For the love of God, etc. I do not refer this only to the last sentence, but to the whole of the preceding passage. I therefore would say, — that by tribulations we are stimulated to patience, and that patience finds an experiment of divine help, by which we are more encouraged to entertain hope; for however we may be pressed and seem to be nearly consumed, we do not yet cease to feel God’s favor towards us, which affords the richest consolation, and much more abundant than when all things happen prosperously. For as that happiness, which is so in appearance, is misery itself, when God is adverse to and displeased with us; so when he is propitious, even calamities themselves will surely be turned to a prosperous and a joyful issue. Seeing all things must serve the will of the Creator, who, according to his paternal favor towards us, (as Paul declares in the eighth chapter,) overrules all the trials of the cross for our salvation, this knowledge of divine love towards us is instilled into our hearts to the Spirit of God; for the good things which God has prepared for his servants are hid from the ears and the eyes and the minds of men, and the Spirit alone is he who can reveal them. And the word diffused, is very emphatical; for it means that the revelation of divine love towards us is so abounding that it fills our hearts; and being thus spread through every part of them, it not only mitigates sorrow in adversities, but also, like a sweet seasoning, it renders tribulations to be loved by us. 157157     “The love of God” in this passage may mean either the love of which God is the object — love to God, or the love which he possesses — God’s love to us: the usus loquendi would admit either of these meanings; and hence commentators have differed on the point. The expression, τὴν ἀγάπην τοῦ Θεοῦ, in Luke 12:42, John 5:42, and in other places, means “love to God;” ἡ ἀγάπη τοῦ Θεοῦ, in 1 John 4:9, signifies clearly the love of God to us. The meaning then can alone be ascertained by the context and by the wording of the sentence. It stands connected with Christian graces, patience and hope; and this favors the first view, that it is love to God produced within by the Spirit. Then the verb, ἐκκέχυται — is poured out or poured forth, seems more suitable to the idea of love being communicated as a gift, or as a holy feeling within. It is further what prevents hope from being disappointed; it is some good or enjoyment that now strengthens and satisfies hope; and to love God who first loved us is to realize in a measure what hope expects; and when it is said that it is diffused by the Spirit, we are reminded of what Paul says in (Galatians 5:22, that “love” is one of the fruits of the Spirit. But it may, on the other hand, be alleged, that the verse stands connected with what follows, as the next verse begins with “for,” and that the subsequent context most clearly refers to the love of God to us; and this evidently decides the question.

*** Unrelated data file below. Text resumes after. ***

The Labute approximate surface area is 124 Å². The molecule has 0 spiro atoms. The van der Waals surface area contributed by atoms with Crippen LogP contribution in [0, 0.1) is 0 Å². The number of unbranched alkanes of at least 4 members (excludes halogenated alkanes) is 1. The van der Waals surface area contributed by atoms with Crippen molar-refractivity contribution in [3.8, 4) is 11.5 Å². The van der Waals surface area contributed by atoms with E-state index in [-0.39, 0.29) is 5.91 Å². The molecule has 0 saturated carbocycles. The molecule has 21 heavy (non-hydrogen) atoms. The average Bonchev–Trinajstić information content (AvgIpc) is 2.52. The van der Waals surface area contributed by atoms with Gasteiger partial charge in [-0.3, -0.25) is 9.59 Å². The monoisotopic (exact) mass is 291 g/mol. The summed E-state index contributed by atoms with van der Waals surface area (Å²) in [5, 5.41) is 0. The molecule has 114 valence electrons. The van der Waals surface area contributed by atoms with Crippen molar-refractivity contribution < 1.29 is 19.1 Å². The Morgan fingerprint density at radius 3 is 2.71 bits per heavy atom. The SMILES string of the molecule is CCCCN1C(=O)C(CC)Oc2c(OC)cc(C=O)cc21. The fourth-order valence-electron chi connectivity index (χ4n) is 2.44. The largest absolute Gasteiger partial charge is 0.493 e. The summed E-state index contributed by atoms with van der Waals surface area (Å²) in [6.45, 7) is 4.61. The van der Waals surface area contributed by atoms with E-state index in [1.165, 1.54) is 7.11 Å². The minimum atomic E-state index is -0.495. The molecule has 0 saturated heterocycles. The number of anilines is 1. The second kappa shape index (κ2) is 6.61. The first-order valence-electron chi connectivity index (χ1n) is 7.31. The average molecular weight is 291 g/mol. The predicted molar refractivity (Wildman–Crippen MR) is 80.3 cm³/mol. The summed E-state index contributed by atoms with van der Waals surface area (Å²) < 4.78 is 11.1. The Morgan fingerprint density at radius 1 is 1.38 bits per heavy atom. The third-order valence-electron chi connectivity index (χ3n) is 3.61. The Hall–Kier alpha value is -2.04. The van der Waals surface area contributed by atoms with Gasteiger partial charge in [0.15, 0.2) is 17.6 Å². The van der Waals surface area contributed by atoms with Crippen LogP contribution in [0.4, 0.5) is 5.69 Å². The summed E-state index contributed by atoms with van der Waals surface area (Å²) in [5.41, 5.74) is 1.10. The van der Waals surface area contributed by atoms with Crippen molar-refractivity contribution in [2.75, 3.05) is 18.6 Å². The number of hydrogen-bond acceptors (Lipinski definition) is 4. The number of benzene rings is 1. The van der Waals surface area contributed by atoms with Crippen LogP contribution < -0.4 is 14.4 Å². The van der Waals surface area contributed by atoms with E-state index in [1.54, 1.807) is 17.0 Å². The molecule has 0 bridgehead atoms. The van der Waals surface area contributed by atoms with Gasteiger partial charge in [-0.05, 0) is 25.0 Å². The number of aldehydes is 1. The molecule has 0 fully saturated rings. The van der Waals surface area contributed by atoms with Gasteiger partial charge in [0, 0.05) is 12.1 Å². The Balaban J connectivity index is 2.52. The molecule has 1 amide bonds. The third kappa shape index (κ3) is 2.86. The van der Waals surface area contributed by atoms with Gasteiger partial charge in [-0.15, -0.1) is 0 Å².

The first view, our love to God, has been adopted by Augustine, Mede, Doddridge, Scott, and Stuart; and the other, God’s love to us, by Chrysostom, Beza, Pareus, Grotius, Hodge, and Chalmers, and also by Schleusner who gives this paraphrase, “Amor Dei abunde nobis declaratus est — the love of God is abundantly declared to us.” — Ed.

He says further, that the Spirit is given, that is, bestowed through the gratuitous goodness of God, and not conferred for our merits; according to what Augustine has well observed, who, though he is mistaken in his view of the love of God, gives this explanation, — that we courageously bear adversities, and are thus confirmed in our hope, because we, having been regenerated by the Spirit, do love God. It is indeed a pious sentiment, but not what Paul means: for love is not to be taken here in an active but a passive sense. And certain it is, that no other thing is taught by Paul than that the true fountain of all love is, when the faithful are convinced that they are loved by God, and that they are not slightly touched with this conviction, but have their souls thoroughly imbued with it.